Tan Sri, the integrated pig farming issue is getting out of hand. Is it true you approved such a large area? Well, the exco during (then mentri besar Datuk Seri Dr Mohamad) Khir Toyo’s time approved over 300 acres (120ha) of land. And he admitted that he in fact agreed in principle. There’s no issue here. Let me explain. When I came in (as mentri besar) I read all their reports, quite elaborate reports. I don’t think they made a decision without much thought. This indicated that they were serious. They went around town … they even went overseas, did environment reports, studied them and made their decision. And as a professional, I looked at the decision and said “hey, this is reasonable”. But of course I wanted to make sure of some issues such as integrity and equality where all pig farmers are involved and the sharing of the cooperative is fair. So I improved the implementation process and said “OK, we approve it”. After all, the other option is to just leave them as they are and there will be pig farms everywhere; or ban pig farming altogether which is too drastic. This is the best option. It is clean and sophisticated. So we had three options and we chose the best one. Your administration seems to be going out of your way to bridge the cultural and religious divide – a legacy of your predecessor. Do you fear you may be alienating the Malay/Muslim community with these overtures, including preaching a more just economic policy for non-Muslim communities? Not at all. Part of my exco team includes three people from PAS who are highly professional ... doctors, architects. Dr Hassan Ali is a motivator with a PhD in town and country planning. They look at things very rationally, so even if you have a so-called Islamic framework, you have to take care of all the people who are going to live with you. Your detractors say you are compromising on Malay rights. Oh ya, I’m quite sure they are. The people from Umno are using it to say how PAS and even I betrayed the Malays by allowing this sort of thing (the pig farming issue) to happen. But politically, we are in a different environment. Fifty years have passed. We are already globalised and this is the way to go. In Ijok, the younger generation contributed the majority of my votes. They came from the 21-40-year age group. They wanted change. Those who are close to retirement don’t seem to want much change. People are getting more and more globalised and vocal. And only now the BN realises that newspapers are not the only communication platform. They don’t go into the internet or alternative media. So is it safe to say there won’t be any more temple or church issues in Selangor, with the previous administration seemingly reluctant to approve new places of worship? The exco has started a committee headed by Teresa Kok, which includes Dr A. Xavier Jayakumar and Ronnie Liu for non-Muslim affairs. First we must accept this: How many churches or temples do we have so we can secure them … are they in the right place, so we can rectify it if they are not. They should not be on TOL (temporary occupational licence) land or squatter areas. If need be, we must recognise the land for religious purposes, then we charge them rental of RM1 a year. We are moving towards this. Previously, each time there was a request for a church, one was told it could not take the shape of a church, no crosses must be visible and the location is in some industrial area. Churches end up looking like factories! Even the Shah Alam church took 26 years to establish. We must change this. Even like pig farming, they raise their songkok for this and that. It is not the way to go. We must change this mindset. Cabins belonging to political parties have mushroomed on open spaces and playgrounds around Selangor. Will you be demolishing these illegal structures? We have given instructions to all local councils to follow the law. Ronnie is in charge of this. We have to work in stages. All public amenities must be protected. But that issue we are not pushing yet as there are bigger issues we are tackling such as protecting forest reserves. We want to contain the reserve land from deforestation. There are about 4,000ha. With the playgrounds, it is a matter of one or two acres, but here we are talking of thousands of hectares. Some of these forest reserves are alienated to state-linked companies. Ya lah, to some state agency, but there is a slight twist. There is a joint venture. The state agency gets a small 30%. If the company fails, the state will suffer, if the company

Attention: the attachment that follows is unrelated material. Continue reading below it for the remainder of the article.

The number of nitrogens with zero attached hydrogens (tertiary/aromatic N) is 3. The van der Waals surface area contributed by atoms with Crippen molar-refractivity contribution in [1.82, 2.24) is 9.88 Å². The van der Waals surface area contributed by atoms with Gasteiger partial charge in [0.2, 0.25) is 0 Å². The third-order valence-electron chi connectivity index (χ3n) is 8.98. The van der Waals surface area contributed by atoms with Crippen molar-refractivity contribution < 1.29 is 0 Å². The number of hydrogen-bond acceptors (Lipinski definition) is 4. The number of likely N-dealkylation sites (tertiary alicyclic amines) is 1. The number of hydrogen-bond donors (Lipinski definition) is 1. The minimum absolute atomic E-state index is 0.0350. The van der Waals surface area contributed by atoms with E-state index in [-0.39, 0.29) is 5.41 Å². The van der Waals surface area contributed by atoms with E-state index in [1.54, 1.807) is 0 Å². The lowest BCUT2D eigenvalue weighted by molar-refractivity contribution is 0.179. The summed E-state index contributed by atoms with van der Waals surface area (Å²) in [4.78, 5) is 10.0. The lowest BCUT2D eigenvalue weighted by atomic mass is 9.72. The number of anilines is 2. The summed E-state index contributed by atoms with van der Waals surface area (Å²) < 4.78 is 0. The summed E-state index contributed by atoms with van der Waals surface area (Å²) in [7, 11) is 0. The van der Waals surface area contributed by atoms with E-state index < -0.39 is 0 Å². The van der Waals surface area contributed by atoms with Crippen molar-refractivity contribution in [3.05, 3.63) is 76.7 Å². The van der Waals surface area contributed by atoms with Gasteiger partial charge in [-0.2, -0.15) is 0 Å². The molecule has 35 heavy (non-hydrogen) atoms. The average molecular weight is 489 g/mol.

makes money, it gets 70%. So we are reviewing it. If we don’t, there is a bigger problem. So these playgrounds, we leave it as it is until we sort out certain major issues. Of course we are coming back to them as we need to provide alternatives, and if the playground has been intruded into, we take action. One reason open spaces continued to be developed under the previous administration was the state government’s refusal to gazette them as requested by the prime minister. We will gazette them now. But we must also understand the meaning of zoning. To these people, zoning means tomorrow you can de-zone. So we have to explain zoning and a lot of research has to go towards this, as we don’t want situations where you zone one area and then later discover that it is not suitable. Of course the (state) staff have to face up to the new way of thinking. At every discussion we ask about social, financial and environmental implications. So they really need to get used to us. Because last time it was just “saya setuju” (I agree), you don’t need to consider any implication. Once you get a letter (from the top), everything else is irrelevant and you don’t need to think or write a report. But the culture is different now and is starting to take a bite at them! Do you trust your officers? They were once working hand-in-glove with the former administration. How do you reconcile this fact with the reality that you need them to help you run the state? I have to live with it because if I want to make changes and want the people to be with me, I cannot throw everyone out, no one will trust me as an agent of change. Of course, if they cannot cope with the new way of working and thinking, they can opt not to work with us. Of course I have taken a positive attitude that everyone is interested in change. But it is difficult to discard the old ways, one reason being that one has built this relationship with his previous boss over the last eight years. I can see things change. Now they realise, as there was a recent statement by Khir Toyo on the duplication of land titles which hurt a lot of staff. He said it was “in-house” work. It frightens everyone. It could be one or two persons involved, but if you say “in-house work”, then I have to pacify everyone. Now I am winning their trust. At one stage they said “this chap will protect me”. But now this chap is not protecting anyone! He is protecting whoever he is protecting (laughs). Speaking of fraud in land offices, it is a problem that previous administrations have failed or refused to address. What makes you think yours will be successful in resolving it? First, we need to have proper electronic recording such as ETanah which is in place; then you must make it available and be transparent, and the procedure must be well known and there is no such thing as official secrets any more. I am unlocking the secrets so that